Our very own in-house doctor, Bernadine Healy, had her official party to roll out her new book Living Time: Faith and Facts to Transform Your Cancer Journey Tuesday night at Capitol Hill's trendy Sonoma Restaurant.
Her friends and readers praised the book, unfortunately timely considering the recurrence of cancer in Tony Snow and Elizabeth Edwards. It's a great story about how she fought and survived the Big C and offers those facing a similar test a rare doctor's view of what it's all about.
But when she took the stage to talk about her Random House release, it was that really big guy with a black eye behind her that caught our attention. Turns out it's her future son-in-law, Adam Russell, 35. Healy noted that he got the shiner playing rugby, something she joked about disapproving of. "It's not good for your bones," said the doctor. "I'm already a nagging mother-in-law."
|Adam Russell, left, and Dr. Bernadine Healy.|
|PAUL BEDARD FOR USN&WR|
Russell, who is marrying Healy's daughter Bartlett in two weeks, said he didn't want to come because of his black eye but duty called. And, he said, "rugby has been very good to me."
It turns out that this guy isn't some weekend mud brawler: He's eyeing the U.S. Rugby Team, the Eagles, which is headed to Paris in September for the Rugby World Cup. Who even knew there was world cup rugby? Well, thanks to a few minutes with Russell, I'm in. Go Eagles!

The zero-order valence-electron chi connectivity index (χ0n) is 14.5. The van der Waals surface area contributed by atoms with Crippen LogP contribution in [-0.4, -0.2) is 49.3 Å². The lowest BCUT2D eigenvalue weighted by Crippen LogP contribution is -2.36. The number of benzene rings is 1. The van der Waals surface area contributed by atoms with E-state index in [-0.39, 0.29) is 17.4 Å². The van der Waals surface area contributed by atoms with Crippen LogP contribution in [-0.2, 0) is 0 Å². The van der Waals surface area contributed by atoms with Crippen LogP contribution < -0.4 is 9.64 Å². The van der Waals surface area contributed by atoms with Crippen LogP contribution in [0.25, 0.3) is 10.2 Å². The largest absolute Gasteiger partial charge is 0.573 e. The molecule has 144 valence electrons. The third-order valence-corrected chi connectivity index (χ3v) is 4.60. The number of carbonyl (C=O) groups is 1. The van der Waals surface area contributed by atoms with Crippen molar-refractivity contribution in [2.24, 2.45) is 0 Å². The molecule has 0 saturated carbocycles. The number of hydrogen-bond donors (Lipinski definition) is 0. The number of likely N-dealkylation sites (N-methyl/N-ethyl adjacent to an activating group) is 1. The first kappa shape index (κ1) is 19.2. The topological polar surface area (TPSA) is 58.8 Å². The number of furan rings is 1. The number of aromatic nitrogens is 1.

This guy knows rugby: He played for Oxford University and also in Scotland. Russell says he's going to push hard to join the Eagles in what he considers his last year in pro-level rugby. "If the coach thinks that I have something to contribute, then I'd be inclined to believe him. Then again, if my mother-in-law says she'd disown me, I'd have to believe her, too," he kids.
Russell told us that winning the world cup would be a bit of a stretch considering that most European nations have pro teams. Worse: The U.S. plays England, the current cup holder, in the second match. Here's an analogy: a Division II college football team playing the Super Bowl champs, the Indianapolis Colts. Tough but not scary for the U.S. team. "I think that's the way we like it," says Russell, who credits a swift boot in the face for his black eye. "The U.S. guys will punch above their weight."